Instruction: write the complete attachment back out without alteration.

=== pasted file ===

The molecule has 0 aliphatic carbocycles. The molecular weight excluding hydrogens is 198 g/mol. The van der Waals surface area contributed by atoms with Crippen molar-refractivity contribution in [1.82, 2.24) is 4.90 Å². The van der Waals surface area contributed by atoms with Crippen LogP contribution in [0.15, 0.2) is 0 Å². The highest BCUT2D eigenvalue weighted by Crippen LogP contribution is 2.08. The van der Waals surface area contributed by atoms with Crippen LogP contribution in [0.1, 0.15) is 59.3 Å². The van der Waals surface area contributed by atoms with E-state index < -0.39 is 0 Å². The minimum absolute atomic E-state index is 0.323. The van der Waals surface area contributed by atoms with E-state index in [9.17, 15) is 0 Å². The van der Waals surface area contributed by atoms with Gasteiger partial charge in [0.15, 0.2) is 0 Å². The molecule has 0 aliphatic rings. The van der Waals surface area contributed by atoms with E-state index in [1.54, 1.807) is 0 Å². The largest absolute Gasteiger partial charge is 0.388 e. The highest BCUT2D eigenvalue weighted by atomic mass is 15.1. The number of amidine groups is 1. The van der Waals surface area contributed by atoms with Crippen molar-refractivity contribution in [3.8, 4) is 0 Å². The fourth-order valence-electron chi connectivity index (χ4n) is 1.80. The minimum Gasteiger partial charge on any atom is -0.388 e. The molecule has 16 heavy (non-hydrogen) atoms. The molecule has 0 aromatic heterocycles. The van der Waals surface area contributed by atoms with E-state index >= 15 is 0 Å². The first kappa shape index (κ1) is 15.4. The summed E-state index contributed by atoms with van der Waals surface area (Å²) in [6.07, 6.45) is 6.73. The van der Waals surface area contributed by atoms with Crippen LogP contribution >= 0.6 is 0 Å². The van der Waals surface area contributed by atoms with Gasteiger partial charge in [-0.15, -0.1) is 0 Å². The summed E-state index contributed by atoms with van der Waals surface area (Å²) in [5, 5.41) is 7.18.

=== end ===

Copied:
The molecule has 0 aliphatic carbocycles. The molecular weight excluding hydrogens is 198 g/mol. The van der Waals surface area contributed by atoms with Crippen molar-refractivity contribution in [1.82, 2.24) is 4.90 Å². The van der Waals surface area contributed by atoms with Crippen LogP contribution in [0.15, 0.2) is 0 Å². The highest BCUT2D eigenvalue weighted by Crippen LogP contribution is 2.08. The van der Waals surface area contributed by atoms with Crippen LogP contribution in [0.1, 0.15) is 59.3 Å². The van der Waals surface area contributed by atoms with E-state index < -0.39 is 0 Å². The minimum absolute atomic E-state index is 0.323. The van der Waals surface area contributed by atoms with E-state index in [9.17, 15) is 0 Å². The van der Waals surface area contributed by atoms with Gasteiger partial charge in [0.15, 0.2) is 0 Å². The molecule has 0 aliphatic rings. The van der Waals surface area contributed by atoms with E-state index in [1.54, 1.807) is 0 Å². The largest absolute Gasteiger partial charge is 0.388 e. The highest BCUT2D eigenvalue weighted by atomic mass is 15.1. The number of amidine groups is 1. The van der Waals surface area contributed by atoms with Crippen molar-refractivity contribution in [3.8, 4) is 0 Å². The fourth-order valence-electron chi connectivity index (χ4n) is 1.80. The minimum Gasteiger partial charge on any atom is -0.388 e. The molecule has 16 heavy (non-hydrogen) atoms. The molecule has 0 aromatic heterocycles. The van der Waals surface area contributed by atoms with E-state index >= 15 is 0 Å². The first kappa shape index (κ1) is 15.4. The summed E-state index contributed by atoms with van der Waals surface area (Å²) in [6.07, 6.45) is 6.73. The van der Waals surface area contributed by atoms with Crippen LogP contribution >= 0.6 is 0 Å². The van der Waals surface area contributed by atoms with Gasteiger partial charge in [-0.15, -0.1) is 0 Å². The summed E-state index contributed by atoms with van der Waals surface area (Å²) in [5, 5.41) is 7.18.